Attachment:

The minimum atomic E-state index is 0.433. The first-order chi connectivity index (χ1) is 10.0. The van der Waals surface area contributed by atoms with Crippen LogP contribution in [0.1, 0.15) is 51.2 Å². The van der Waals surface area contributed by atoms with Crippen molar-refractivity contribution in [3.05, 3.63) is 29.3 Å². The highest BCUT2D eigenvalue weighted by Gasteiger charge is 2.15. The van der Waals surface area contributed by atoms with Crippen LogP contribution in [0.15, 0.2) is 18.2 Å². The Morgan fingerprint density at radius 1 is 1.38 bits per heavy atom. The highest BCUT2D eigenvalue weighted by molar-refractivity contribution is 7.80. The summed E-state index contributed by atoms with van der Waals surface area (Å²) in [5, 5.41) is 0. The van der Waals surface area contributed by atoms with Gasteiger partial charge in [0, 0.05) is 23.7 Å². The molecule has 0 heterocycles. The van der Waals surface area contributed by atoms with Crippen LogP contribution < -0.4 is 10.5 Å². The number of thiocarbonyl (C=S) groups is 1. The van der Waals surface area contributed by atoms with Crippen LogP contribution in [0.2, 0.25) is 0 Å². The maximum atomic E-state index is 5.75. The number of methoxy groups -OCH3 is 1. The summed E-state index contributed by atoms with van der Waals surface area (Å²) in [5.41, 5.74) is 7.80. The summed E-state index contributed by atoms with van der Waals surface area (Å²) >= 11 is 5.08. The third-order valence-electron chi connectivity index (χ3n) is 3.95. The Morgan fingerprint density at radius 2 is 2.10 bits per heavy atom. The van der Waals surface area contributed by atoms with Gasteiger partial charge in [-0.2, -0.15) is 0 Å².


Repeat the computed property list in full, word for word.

The minimum atomic E-state index is 0.433. The first-order chi connectivity index (χ1) is 10.0. The van der Waals surface area contributed by atoms with Crippen LogP contribution in [0.1, 0.15) is 51.2 Å². The van der Waals surface area contributed by atoms with Crippen molar-refractivity contribution in [3.05, 3.63) is 29.3 Å². The highest BCUT2D eigenvalue weighted by Gasteiger charge is 2.15. The van der Waals surface area contributed by atoms with Crippen LogP contribution in [0.15, 0.2) is 18.2 Å². The Morgan fingerprint density at radius 1 is 1.38 bits per heavy atom. The highest BCUT2D eigenvalue weighted by molar-refractivity contribution is 7.80. The summed E-state index contributed by atoms with van der Waals surface area (Å²) in [5, 5.41) is 0. The van der Waals surface area contributed by atoms with Gasteiger partial charge in [0, 0.05) is 23.7 Å². The molecule has 0 heterocycles. The van der Waals surface area contributed by atoms with Crippen LogP contribution < -0.4 is 10.5 Å². The number of thiocarbonyl (C=S) groups is 1. The van der Waals surface area contributed by atoms with Crippen LogP contribution in [0.2, 0.25) is 0 Å². The maximum atomic E-state index is 5.75. The number of methoxy groups -OCH3 is 1. The summed E-state index contributed by atoms with van der Waals surface area (Å²) in [5.41, 5.74) is 7.80. The summed E-state index contributed by atoms with van der Waals surface area (Å²) >= 11 is 5.08. The third-order valence-electron chi connectivity index (χ3n) is 3.95. The Morgan fingerprint density at radius 2 is 2.10 bits per heavy atom. The van der Waals surface area contributed by atoms with Gasteiger partial charge in [-0.2, -0.15) is 0 Å².